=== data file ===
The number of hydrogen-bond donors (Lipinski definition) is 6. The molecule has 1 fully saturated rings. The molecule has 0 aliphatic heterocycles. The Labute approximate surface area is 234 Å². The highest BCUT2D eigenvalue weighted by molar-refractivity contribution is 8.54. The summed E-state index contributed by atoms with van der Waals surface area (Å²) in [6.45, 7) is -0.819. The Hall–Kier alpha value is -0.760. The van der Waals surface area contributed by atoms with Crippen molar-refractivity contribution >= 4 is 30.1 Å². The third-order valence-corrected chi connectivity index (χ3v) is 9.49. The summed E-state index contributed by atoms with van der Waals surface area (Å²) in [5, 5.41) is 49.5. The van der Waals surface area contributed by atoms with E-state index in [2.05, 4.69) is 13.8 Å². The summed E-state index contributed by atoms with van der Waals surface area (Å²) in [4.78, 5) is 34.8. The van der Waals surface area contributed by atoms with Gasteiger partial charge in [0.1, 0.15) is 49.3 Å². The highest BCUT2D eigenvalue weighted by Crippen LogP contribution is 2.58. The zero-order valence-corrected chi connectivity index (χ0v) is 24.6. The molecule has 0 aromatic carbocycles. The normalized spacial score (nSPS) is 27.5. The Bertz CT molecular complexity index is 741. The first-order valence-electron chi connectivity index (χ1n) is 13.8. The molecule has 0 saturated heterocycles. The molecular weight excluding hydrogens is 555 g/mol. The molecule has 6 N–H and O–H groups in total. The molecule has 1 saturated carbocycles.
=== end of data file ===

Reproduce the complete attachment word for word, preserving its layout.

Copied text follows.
The number of hydrogen-bond donors (Lipinski definition) is 6. The molecule has 1 fully saturated rings. The molecule has 0 aliphatic heterocycles. The Labute approximate surface area is 234 Å². The highest BCUT2D eigenvalue weighted by molar-refractivity contribution is 8.54. The summed E-state index contributed by atoms with van der Waals surface area (Å²) in [6.45, 7) is -0.819. The Hall–Kier alpha value is -0.760. The van der Waals surface area contributed by atoms with Crippen molar-refractivity contribution >= 4 is 30.1 Å². The third-order valence-corrected chi connectivity index (χ3v) is 9.49. The summed E-state index contributed by atoms with van der Waals surface area (Å²) in [5, 5.41) is 49.5. The van der Waals surface area contributed by atoms with E-state index in [2.05, 4.69) is 13.8 Å². The summed E-state index contributed by atoms with van der Waals surface area (Å²) in [4.78, 5) is 34.8. The van der Waals surface area contributed by atoms with Gasteiger partial charge in [0.1, 0.15) is 49.3 Å². The highest BCUT2D eigenvalue weighted by Crippen LogP contribution is 2.58. The zero-order valence-corrected chi connectivity index (χ0v) is 24.6. The molecule has 0 aromatic carbocycles. The normalized spacial score (nSPS) is 27.5. The Bertz CT molecular complexity index is 741. The first-order valence-electron chi connectivity index (χ1n) is 13.8. The molecule has 0 saturated heterocycles. The molecular weight excluding hydrogens is 555 g/mol. The molecule has 6 N–H and O–H groups in total. The molecule has 1 saturated carbocycles.